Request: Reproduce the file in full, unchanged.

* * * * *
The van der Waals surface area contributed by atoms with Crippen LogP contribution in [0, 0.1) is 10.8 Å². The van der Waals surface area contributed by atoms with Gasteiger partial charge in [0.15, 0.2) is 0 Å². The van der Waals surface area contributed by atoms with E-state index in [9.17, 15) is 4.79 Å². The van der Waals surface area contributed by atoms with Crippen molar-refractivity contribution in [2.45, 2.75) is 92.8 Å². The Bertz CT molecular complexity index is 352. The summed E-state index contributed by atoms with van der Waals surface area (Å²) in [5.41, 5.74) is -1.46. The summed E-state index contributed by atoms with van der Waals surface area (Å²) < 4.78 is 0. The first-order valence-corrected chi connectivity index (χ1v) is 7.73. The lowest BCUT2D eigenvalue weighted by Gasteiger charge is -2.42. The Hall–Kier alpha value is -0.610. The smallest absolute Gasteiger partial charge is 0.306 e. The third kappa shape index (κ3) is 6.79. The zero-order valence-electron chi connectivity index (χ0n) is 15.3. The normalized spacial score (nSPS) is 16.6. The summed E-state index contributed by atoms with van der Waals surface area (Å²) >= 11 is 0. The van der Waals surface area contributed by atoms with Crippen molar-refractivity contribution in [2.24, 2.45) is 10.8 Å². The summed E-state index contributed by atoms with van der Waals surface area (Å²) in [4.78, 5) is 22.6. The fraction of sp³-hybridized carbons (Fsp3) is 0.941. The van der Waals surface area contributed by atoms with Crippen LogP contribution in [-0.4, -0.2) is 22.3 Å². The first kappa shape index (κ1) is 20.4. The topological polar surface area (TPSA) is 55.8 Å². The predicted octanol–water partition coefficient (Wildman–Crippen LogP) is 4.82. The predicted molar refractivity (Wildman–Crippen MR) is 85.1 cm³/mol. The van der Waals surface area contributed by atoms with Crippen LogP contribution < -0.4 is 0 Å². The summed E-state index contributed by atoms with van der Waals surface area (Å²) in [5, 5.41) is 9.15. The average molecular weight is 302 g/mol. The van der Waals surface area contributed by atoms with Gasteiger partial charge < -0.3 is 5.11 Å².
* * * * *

The van der Waals surface area contributed by atoms with Crippen LogP contribution in [0, 0.1) is 10.8 Å². The van der Waals surface area contributed by atoms with Gasteiger partial charge in [0.15, 0.2) is 0 Å². The van der Waals surface area contributed by atoms with E-state index in [9.17, 15) is 4.79 Å². The van der Waals surface area contributed by atoms with Crippen molar-refractivity contribution in [2.45, 2.75) is 92.8 Å². The Bertz CT molecular complexity index is 352. The summed E-state index contributed by atoms with van der Waals surface area (Å²) in [5.41, 5.74) is -1.46. The summed E-state index contributed by atoms with van der Waals surface area (Å²) < 4.78 is 0. The first-order valence-corrected chi connectivity index (χ1v) is 7.73. The lowest BCUT2D eigenvalue weighted by Gasteiger charge is -2.42. The Hall–Kier alpha value is -0.610. The smallest absolute Gasteiger partial charge is 0.306 e. The third kappa shape index (κ3) is 6.79. The zero-order valence-electron chi connectivity index (χ0n) is 15.3. The normalized spacial score (nSPS) is 16.6. The summed E-state index contributed by atoms with van der Waals surface area (Å²) >= 11 is 0. The van der Waals surface area contributed by atoms with Crippen molar-refractivity contribution in [2.24, 2.45) is 10.8 Å². The summed E-state index contributed by atoms with van der Waals surface area (Å²) in [4.78, 5) is 22.6. The fraction of sp³-hybridized carbons (Fsp3) is 0.941. The van der Waals surface area contributed by atoms with Crippen LogP contribution in [-0.4, -0.2) is 22.3 Å². The first kappa shape index (κ1) is 20.4. The topological polar surface area (TPSA) is 55.8 Å². The predicted octanol–water partition coefficient (Wildman–Crippen LogP) is 4.82. The predicted molar refractivity (Wildman–Crippen MR) is 85.1 cm³/mol. The van der Waals surface area contributed by atoms with Crippen LogP contribution < -0.4 is 0 Å². The summed E-state index contributed by atoms with van der Waals surface area (Å²) in [5, 5.41) is 9.15. The average molecular weight is 302 g/mol. The van der Waals surface area contributed by atoms with Gasteiger partial charge < -0.3 is 5.11 Å².